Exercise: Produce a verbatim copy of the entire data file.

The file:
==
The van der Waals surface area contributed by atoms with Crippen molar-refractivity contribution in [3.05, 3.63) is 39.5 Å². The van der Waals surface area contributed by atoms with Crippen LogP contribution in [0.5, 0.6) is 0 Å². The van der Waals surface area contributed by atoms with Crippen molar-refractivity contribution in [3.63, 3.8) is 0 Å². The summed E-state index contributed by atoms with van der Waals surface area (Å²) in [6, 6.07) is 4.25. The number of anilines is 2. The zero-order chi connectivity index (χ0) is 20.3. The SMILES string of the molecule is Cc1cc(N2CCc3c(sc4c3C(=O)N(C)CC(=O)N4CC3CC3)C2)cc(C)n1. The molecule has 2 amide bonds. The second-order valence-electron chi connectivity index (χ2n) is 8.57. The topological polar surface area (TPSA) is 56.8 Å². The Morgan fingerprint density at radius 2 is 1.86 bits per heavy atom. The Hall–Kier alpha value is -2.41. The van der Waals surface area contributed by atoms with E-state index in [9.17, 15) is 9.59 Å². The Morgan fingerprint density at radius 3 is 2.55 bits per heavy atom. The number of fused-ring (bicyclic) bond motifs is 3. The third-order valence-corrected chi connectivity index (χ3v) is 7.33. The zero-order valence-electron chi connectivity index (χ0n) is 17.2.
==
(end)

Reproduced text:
The van der Waals surface area contributed by atoms with Crippen molar-refractivity contribution in [3.05, 3.63) is 39.5 Å². The van der Waals surface area contributed by atoms with Crippen LogP contribution in [0.5, 0.6) is 0 Å². The van der Waals surface area contributed by atoms with Crippen molar-refractivity contribution in [3.63, 3.8) is 0 Å². The summed E-state index contributed by atoms with van der Waals surface area (Å²) in [6, 6.07) is 4.25. The number of anilines is 2. The zero-order chi connectivity index (χ0) is 20.3. The SMILES string of the molecule is Cc1cc(N2CCc3c(sc4c3C(=O)N(C)CC(=O)N4CC3CC3)C2)cc(C)n1. The molecule has 2 amide bonds. The second-order valence-electron chi connectivity index (χ2n) is 8.57. The topological polar surface area (TPSA) is 56.8 Å². The Morgan fingerprint density at radius 2 is 1.86 bits per heavy atom. The Hall–Kier alpha value is -2.41. The van der Waals surface area contributed by atoms with E-state index in [9.17, 15) is 9.59 Å². The Morgan fingerprint density at radius 3 is 2.55 bits per heavy atom. The number of fused-ring (bicyclic) bond motifs is 3. The third-order valence-corrected chi connectivity index (χ3v) is 7.33. The zero-order valence-electron chi connectivity index (χ0n) is 17.2.